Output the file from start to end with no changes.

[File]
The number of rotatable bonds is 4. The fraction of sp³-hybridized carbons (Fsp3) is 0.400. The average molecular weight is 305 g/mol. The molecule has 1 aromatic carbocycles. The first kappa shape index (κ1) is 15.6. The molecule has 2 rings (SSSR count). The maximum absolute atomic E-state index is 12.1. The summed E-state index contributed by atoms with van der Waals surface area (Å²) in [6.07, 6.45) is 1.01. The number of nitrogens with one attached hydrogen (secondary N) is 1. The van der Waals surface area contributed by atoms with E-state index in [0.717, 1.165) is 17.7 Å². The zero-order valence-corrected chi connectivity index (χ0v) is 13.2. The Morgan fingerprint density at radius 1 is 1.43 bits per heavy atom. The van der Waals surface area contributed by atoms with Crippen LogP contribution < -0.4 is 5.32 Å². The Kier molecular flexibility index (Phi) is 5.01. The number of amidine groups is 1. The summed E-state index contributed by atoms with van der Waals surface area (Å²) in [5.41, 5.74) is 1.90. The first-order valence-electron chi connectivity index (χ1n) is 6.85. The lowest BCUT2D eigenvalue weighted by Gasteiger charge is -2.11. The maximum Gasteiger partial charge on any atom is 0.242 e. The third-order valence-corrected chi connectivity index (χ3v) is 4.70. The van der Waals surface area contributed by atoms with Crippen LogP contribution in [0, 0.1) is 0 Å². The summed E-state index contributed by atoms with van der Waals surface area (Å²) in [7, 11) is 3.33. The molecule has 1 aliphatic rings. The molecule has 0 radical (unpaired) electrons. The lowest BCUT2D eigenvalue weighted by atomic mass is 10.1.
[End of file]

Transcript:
The number of rotatable bonds is 4. The fraction of sp³-hybridized carbons (Fsp3) is 0.400. The average molecular weight is 305 g/mol. The molecule has 1 aromatic carbocycles. The first kappa shape index (κ1) is 15.6. The molecule has 2 rings (SSSR count). The maximum absolute atomic E-state index is 12.1. The summed E-state index contributed by atoms with van der Waals surface area (Å²) in [6.07, 6.45) is 1.01. The number of nitrogens with one attached hydrogen (secondary N) is 1. The van der Waals surface area contributed by atoms with E-state index in [0.717, 1.165) is 17.7 Å². The zero-order valence-corrected chi connectivity index (χ0v) is 13.2. The Morgan fingerprint density at radius 1 is 1.43 bits per heavy atom. The van der Waals surface area contributed by atoms with Crippen LogP contribution < -0.4 is 5.32 Å². The Kier molecular flexibility index (Phi) is 5.01. The number of amidine groups is 1. The summed E-state index contributed by atoms with van der Waals surface area (Å²) in [5.41, 5.74) is 1.90. The first-order valence-electron chi connectivity index (χ1n) is 6.85. The lowest BCUT2D eigenvalue weighted by Gasteiger charge is -2.11. The maximum Gasteiger partial charge on any atom is 0.242 e. The third-order valence-corrected chi connectivity index (χ3v) is 4.70. The van der Waals surface area contributed by atoms with Crippen LogP contribution in [0, 0.1) is 0 Å². The summed E-state index contributed by atoms with van der Waals surface area (Å²) in [7, 11) is 3.33. The molecule has 1 aliphatic rings. The molecule has 0 radical (unpaired) electrons. The lowest BCUT2D eigenvalue weighted by atomic mass is 10.1.